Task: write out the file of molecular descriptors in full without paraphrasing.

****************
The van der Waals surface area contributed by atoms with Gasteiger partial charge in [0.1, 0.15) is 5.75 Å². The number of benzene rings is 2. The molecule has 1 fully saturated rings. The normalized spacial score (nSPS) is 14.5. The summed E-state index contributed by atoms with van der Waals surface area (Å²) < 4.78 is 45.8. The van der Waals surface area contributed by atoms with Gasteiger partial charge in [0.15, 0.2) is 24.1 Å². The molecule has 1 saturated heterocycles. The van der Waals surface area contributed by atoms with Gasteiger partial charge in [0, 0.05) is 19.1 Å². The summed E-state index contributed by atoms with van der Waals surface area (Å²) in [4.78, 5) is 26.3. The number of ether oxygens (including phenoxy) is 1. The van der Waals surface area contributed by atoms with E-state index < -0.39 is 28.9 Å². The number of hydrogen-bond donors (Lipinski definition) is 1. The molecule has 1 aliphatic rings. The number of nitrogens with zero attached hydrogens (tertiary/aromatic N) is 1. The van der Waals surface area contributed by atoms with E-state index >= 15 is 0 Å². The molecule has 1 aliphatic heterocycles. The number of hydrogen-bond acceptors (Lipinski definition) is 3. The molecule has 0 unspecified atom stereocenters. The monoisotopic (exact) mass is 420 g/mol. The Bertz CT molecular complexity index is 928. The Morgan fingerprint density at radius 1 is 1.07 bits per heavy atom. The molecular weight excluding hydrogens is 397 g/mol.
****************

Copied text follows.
The van der Waals surface area contributed by atoms with Gasteiger partial charge in [0.1, 0.15) is 5.75 Å². The number of benzene rings is 2. The molecule has 1 fully saturated rings. The normalized spacial score (nSPS) is 14.5. The summed E-state index contributed by atoms with van der Waals surface area (Å²) < 4.78 is 45.8. The van der Waals surface area contributed by atoms with Gasteiger partial charge in [0.15, 0.2) is 24.1 Å². The molecule has 1 saturated heterocycles. The van der Waals surface area contributed by atoms with Gasteiger partial charge in [0, 0.05) is 19.1 Å². The summed E-state index contributed by atoms with van der Waals surface area (Å²) in [4.78, 5) is 26.3. The number of ether oxygens (including phenoxy) is 1. The van der Waals surface area contributed by atoms with E-state index < -0.39 is 28.9 Å². The number of hydrogen-bond donors (Lipinski definition) is 1. The molecule has 1 aliphatic rings. The number of nitrogens with zero attached hydrogens (tertiary/aromatic N) is 1. The van der Waals surface area contributed by atoms with E-state index >= 15 is 0 Å². The molecule has 1 aliphatic heterocycles. The number of hydrogen-bond acceptors (Lipinski definition) is 3. The molecule has 0 unspecified atom stereocenters. The monoisotopic (exact) mass is 420 g/mol. The Bertz CT molecular complexity index is 928. The Morgan fingerprint density at radius 1 is 1.07 bits per heavy atom. The molecular weight excluding hydrogens is 397 g/mol.